Preventing Powdery Mildew On Cucumbers, Squash & Melons

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Powdery mildew can be a real problem in the vegetable garden, especially for cucurbits such as cucumbers, squash, melons and pumpkins. Powdery mildew is a fungus that forms as a white or gray powder on the leaves of plants causing the leaves to become deformed and die. It is far more probable in areas that are damp, are somewhat shady, and have higher levels of humidity.

It is difficult to control powdery mildew once it begins spreading on the plant leaves. This makes it very important to use proactive measures in your vegetable garden to prevent powdery mildew from forming if you’ve had powdery mildew issues in the past. Here are some ways to prevent powdery mildew from overtaking your cucurbits.

Steps For Preventing Powdery Mildew On Cucurbits

powdery mildew cucumbers

Here are some general guidelines you should follow in your vegetable garden to help prevent powdery mildew.

  • Select curcubits that are powdery mildew resistant, like the ones listed below:
    • Cucumber: ‘Diva’
    • Yellow Summer Squash: ‘Success’, ‘Sunray’, ‘Sunglo’
    • Zucchini: ‘Ambassador’, ‘Wildcat’
    • Pumpkin: ’18 Karat Gold’, ‘Gladiator’
  • Plant cucurbits in full sunlight. The powdery mildew spores have a difficult time surviving in direct sunlight.
  • Provide plants with sufficient spacing. Cucurbits need proper spacing to increase air circulation and to help prevent powdery mildew spores from spreading from one plant to the next.
  • Disinfect any tools after working around cucurbits. If you use a tool around summer squash, for instance, disinfect the tool before working around cucumbers. If the tool isn’t disinfected properly the powdery mildew spores could mistakenly be passed from one plant to the other. Disinfect tools with full strength vinegar or a solution of one part bleach to nine parts water.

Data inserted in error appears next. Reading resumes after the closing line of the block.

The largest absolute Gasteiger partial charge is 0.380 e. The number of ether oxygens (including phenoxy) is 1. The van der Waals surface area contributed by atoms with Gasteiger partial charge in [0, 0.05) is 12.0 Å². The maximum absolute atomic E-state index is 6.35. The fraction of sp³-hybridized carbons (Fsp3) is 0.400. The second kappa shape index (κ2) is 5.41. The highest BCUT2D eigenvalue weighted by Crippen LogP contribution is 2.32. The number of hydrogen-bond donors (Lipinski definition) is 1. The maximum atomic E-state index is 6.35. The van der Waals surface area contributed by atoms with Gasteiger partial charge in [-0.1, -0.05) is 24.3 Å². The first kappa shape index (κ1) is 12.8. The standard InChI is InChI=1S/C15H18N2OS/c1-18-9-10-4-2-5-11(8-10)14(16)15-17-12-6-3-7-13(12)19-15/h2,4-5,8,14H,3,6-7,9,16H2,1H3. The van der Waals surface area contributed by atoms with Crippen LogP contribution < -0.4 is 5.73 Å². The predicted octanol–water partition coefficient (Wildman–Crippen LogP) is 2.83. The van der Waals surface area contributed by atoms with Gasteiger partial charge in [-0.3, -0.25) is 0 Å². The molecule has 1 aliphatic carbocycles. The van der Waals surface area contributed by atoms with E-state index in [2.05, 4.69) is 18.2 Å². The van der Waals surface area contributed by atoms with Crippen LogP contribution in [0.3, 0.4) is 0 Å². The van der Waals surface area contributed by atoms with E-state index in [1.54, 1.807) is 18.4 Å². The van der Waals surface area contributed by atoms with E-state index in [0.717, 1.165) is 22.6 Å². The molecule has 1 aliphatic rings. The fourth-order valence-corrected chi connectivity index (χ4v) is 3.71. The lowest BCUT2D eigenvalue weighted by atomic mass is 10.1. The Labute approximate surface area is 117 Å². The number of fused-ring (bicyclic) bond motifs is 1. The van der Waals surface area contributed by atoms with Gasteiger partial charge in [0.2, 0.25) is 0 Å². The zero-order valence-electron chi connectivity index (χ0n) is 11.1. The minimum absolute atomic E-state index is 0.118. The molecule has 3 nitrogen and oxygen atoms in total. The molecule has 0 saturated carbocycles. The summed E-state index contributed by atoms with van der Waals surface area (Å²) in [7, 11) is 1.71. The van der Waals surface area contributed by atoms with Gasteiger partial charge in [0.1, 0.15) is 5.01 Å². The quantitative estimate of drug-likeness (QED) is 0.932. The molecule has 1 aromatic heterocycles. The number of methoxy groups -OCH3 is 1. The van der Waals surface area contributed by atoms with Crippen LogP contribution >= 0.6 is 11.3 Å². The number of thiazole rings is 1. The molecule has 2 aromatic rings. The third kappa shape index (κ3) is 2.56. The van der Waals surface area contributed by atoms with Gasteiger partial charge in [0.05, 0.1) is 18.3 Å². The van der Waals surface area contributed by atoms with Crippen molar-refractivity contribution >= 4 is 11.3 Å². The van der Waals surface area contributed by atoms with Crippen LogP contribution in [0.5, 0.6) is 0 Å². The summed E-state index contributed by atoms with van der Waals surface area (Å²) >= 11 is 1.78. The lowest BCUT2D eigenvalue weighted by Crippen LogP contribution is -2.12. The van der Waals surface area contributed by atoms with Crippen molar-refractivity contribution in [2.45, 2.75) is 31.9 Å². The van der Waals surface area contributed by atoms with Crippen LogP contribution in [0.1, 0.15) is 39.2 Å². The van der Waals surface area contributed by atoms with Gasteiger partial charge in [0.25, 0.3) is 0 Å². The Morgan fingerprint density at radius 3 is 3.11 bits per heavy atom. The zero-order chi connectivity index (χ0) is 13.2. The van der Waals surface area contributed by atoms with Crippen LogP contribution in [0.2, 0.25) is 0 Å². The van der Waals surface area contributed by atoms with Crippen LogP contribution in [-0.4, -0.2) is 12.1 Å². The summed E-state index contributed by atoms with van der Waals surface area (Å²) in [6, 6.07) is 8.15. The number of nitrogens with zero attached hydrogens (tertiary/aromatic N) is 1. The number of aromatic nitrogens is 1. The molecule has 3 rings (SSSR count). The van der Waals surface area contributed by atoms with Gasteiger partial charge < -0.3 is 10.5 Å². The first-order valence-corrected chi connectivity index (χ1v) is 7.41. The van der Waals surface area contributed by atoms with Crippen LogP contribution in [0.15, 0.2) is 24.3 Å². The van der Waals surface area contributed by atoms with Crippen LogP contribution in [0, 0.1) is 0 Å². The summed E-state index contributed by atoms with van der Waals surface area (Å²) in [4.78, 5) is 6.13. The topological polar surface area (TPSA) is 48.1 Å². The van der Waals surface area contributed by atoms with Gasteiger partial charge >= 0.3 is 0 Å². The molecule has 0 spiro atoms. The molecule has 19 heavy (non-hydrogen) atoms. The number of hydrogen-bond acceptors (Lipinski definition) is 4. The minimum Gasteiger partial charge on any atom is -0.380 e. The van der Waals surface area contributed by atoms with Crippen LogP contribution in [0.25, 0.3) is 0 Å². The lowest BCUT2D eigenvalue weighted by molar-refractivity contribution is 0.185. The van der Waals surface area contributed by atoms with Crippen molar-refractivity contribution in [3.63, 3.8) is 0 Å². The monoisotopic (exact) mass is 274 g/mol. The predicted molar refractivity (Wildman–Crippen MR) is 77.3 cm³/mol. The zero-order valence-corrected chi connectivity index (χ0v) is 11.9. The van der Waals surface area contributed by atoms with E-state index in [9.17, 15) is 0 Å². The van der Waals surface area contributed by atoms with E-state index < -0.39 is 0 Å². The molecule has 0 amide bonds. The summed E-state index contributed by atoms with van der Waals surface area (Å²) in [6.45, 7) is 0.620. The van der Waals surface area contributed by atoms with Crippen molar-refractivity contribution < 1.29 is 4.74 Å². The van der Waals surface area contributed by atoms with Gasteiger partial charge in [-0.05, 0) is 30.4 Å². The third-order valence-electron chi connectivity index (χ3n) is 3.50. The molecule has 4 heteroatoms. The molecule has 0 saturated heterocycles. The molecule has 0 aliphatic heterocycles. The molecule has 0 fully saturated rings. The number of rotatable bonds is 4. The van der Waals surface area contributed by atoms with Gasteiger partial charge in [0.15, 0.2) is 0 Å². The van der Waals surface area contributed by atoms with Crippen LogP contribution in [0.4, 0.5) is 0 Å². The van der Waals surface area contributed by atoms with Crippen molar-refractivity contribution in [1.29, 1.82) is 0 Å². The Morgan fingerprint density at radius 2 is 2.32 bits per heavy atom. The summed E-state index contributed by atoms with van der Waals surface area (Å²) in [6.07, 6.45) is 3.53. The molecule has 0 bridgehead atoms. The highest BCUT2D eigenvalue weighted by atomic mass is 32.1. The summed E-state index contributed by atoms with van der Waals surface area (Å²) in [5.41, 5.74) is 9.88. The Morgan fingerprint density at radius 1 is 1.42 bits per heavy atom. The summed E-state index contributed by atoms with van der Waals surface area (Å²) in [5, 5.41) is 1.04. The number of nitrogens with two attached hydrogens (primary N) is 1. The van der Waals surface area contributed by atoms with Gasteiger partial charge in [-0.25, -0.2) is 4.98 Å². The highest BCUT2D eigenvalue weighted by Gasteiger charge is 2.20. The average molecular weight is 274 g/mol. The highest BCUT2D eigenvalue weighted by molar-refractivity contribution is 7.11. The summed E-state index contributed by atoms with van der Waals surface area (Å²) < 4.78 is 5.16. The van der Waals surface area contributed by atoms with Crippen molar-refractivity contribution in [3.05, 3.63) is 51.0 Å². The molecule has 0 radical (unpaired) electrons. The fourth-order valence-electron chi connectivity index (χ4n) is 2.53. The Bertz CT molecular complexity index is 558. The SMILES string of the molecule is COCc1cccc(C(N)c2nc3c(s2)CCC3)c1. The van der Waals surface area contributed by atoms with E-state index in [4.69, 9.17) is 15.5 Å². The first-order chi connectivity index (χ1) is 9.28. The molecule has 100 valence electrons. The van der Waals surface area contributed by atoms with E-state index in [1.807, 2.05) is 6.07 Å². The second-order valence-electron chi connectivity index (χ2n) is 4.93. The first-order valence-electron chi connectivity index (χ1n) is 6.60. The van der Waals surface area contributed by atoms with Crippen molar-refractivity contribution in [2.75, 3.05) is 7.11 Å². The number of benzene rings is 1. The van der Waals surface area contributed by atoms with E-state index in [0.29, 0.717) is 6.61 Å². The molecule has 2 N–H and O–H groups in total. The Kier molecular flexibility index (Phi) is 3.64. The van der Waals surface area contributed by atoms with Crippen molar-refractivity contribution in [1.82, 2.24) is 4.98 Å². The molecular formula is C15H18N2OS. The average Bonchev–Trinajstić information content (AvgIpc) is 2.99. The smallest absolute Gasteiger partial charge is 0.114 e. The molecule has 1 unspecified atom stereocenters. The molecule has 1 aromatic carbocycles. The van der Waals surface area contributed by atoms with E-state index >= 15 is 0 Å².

• Avoid watering cucurbits in the evening. Allowing the leaves to remain damp over night can increase the likelihood of powdery mildew. Water plants in the morning so the leaves have a chance to dry out before dusk. It is better to water the soil around the plants and avoid getting the leaves wet.
  • If leaves begin showing signs of powdery mildew ( small white or gray spots on leaves) remove the infected leaves from the plant and discard in trash. It is not recommended to place infected leaves in a compost pile.

Homemade Sprays Containing Milk and Baking Soda

One of the simplest and most cost effective ways of preventing and controlling powdery mildew is using a spray of milk and baking soda, applied directly to the top and bottom sides of the plant leaves. The baking soda will increase the pH levels on the leaf surface which will make it difficult for the fungi spores to survive.

It is unclear how the milk actually affects the powdery mildew spores, but spraying milk on infected plant leaves with a solution of nine parts water to one part milk has shown to decrease powdery mildew by 90%. It has been reported that milk can boost the plant’s immune system, which also helps to fight powdery mildew and other diseases.

I have used a solution of milk, baking soda, and liquid dish detergent to effectively control powdery mildew in my own vegetable garden. Here is the spray recipe I use:

  • Using a hose end sprayer, remove the bottle from the sprayer.
  • Fill the bottle with 1/2 quart of milk (I typically use skim milk, but any milk will work)
  • Add 3 teaspoons of baking soda
  • Add one drop of liquid dish detergent
  • Mix contents well
  • Reattach bottle to sprayer. Attach sprayer to water hose and spray the top and bottom sides of infected leaves
  • Reapply solution once a week

If you typically have issues with powdery mildew on your cucurbits, I think it is important to begin treatments using the milk and baking soda sprays before the powdery mildew sets in. Using the spray before the symptoms of powdery mildew are seen is critical in preventing it from forming in your vegetable garden.